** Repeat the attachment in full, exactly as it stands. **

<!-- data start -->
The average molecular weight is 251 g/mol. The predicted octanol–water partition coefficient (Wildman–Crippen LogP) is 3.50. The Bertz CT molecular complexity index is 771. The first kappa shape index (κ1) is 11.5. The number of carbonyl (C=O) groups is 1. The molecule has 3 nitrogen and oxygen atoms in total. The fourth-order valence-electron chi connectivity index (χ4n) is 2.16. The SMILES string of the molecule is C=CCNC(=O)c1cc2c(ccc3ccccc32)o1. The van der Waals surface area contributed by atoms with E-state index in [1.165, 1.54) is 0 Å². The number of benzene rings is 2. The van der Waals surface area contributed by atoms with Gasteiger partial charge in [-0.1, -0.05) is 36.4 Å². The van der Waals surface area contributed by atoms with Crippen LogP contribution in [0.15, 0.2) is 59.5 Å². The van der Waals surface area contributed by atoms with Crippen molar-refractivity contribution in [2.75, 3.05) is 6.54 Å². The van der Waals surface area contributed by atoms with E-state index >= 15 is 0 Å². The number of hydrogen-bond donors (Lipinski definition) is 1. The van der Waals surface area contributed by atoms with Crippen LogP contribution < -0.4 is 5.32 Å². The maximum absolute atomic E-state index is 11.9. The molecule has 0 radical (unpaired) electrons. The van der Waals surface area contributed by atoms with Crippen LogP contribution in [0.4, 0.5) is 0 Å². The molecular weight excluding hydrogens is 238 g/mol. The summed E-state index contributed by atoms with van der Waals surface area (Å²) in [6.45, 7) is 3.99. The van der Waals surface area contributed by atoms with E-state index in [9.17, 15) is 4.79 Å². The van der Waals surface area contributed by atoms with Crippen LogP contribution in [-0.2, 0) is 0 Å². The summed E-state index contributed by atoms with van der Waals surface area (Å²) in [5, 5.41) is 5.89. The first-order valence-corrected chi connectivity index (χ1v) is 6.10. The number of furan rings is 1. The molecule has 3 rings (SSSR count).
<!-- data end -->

The average molecular weight is 251 g/mol. The predicted octanol–water partition coefficient (Wildman–Crippen LogP) is 3.50. The Bertz CT molecular complexity index is 771. The first kappa shape index (κ1) is 11.5. The number of carbonyl (C=O) groups is 1. The molecule has 3 nitrogen and oxygen atoms in total. The fourth-order valence-electron chi connectivity index (χ4n) is 2.16. The SMILES string of the molecule is C=CCNC(=O)c1cc2c(ccc3ccccc32)o1. The van der Waals surface area contributed by atoms with E-state index in [1.165, 1.54) is 0 Å². The number of benzene rings is 2. The van der Waals surface area contributed by atoms with Gasteiger partial charge in [-0.1, -0.05) is 36.4 Å². The van der Waals surface area contributed by atoms with Crippen LogP contribution in [0.15, 0.2) is 59.5 Å². The van der Waals surface area contributed by atoms with Crippen molar-refractivity contribution in [2.75, 3.05) is 6.54 Å². The van der Waals surface area contributed by atoms with E-state index >= 15 is 0 Å². The number of hydrogen-bond donors (Lipinski definition) is 1. The van der Waals surface area contributed by atoms with Crippen LogP contribution < -0.4 is 5.32 Å². The maximum absolute atomic E-state index is 11.9. The molecule has 0 radical (unpaired) electrons. The van der Waals surface area contributed by atoms with Crippen LogP contribution in [0.4, 0.5) is 0 Å². The molecular weight excluding hydrogens is 238 g/mol. The summed E-state index contributed by atoms with van der Waals surface area (Å²) in [6.45, 7) is 3.99. The van der Waals surface area contributed by atoms with E-state index in [9.17, 15) is 4.79 Å². The van der Waals surface area contributed by atoms with Crippen LogP contribution in [-0.2, 0) is 0 Å². The summed E-state index contributed by atoms with van der Waals surface area (Å²) in [5, 5.41) is 5.89. The first-order valence-corrected chi connectivity index (χ1v) is 6.10. The number of furan rings is 1. The molecule has 3 rings (SSSR count).